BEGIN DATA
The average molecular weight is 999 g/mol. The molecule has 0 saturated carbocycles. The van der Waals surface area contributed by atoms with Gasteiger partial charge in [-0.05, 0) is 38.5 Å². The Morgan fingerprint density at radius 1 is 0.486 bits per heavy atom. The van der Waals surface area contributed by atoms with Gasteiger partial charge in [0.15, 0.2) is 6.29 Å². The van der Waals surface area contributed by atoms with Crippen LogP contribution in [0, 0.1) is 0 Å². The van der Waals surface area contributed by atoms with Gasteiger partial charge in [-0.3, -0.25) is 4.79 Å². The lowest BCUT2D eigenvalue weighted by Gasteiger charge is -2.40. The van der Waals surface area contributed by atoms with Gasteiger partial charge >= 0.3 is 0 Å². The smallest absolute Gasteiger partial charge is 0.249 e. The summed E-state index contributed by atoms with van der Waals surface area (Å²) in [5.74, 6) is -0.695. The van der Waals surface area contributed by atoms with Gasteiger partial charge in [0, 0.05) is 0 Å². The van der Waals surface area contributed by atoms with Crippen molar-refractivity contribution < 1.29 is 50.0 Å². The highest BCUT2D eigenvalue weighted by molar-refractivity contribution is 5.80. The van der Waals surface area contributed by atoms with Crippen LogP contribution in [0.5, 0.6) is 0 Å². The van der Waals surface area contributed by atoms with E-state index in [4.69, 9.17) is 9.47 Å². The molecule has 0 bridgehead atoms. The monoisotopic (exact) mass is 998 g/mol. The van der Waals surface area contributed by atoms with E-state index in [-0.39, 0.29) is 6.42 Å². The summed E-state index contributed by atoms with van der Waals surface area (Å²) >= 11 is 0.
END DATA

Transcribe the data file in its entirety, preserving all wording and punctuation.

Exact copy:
The average molecular weight is 999 g/mol. The molecule has 0 saturated carbocycles. The van der Waals surface area contributed by atoms with Gasteiger partial charge in [-0.05, 0) is 38.5 Å². The Morgan fingerprint density at radius 1 is 0.486 bits per heavy atom. The van der Waals surface area contributed by atoms with Gasteiger partial charge in [0.15, 0.2) is 6.29 Å². The van der Waals surface area contributed by atoms with Crippen LogP contribution in [0, 0.1) is 0 Å². The van der Waals surface area contributed by atoms with Gasteiger partial charge in [-0.3, -0.25) is 4.79 Å². The lowest BCUT2D eigenvalue weighted by Gasteiger charge is -2.40. The van der Waals surface area contributed by atoms with Gasteiger partial charge >= 0.3 is 0 Å². The smallest absolute Gasteiger partial charge is 0.249 e. The summed E-state index contributed by atoms with van der Waals surface area (Å²) in [5.74, 6) is -0.695. The van der Waals surface area contributed by atoms with Gasteiger partial charge in [0, 0.05) is 0 Å². The van der Waals surface area contributed by atoms with Crippen molar-refractivity contribution < 1.29 is 50.0 Å². The highest BCUT2D eigenvalue weighted by molar-refractivity contribution is 5.80. The van der Waals surface area contributed by atoms with Crippen LogP contribution in [0.5, 0.6) is 0 Å². The van der Waals surface area contributed by atoms with E-state index in [4.69, 9.17) is 9.47 Å². The molecule has 0 bridgehead atoms. The monoisotopic (exact) mass is 998 g/mol. The van der Waals surface area contributed by atoms with E-state index in [-0.39, 0.29) is 6.42 Å². The summed E-state index contributed by atoms with van der Waals surface area (Å²) >= 11 is 0.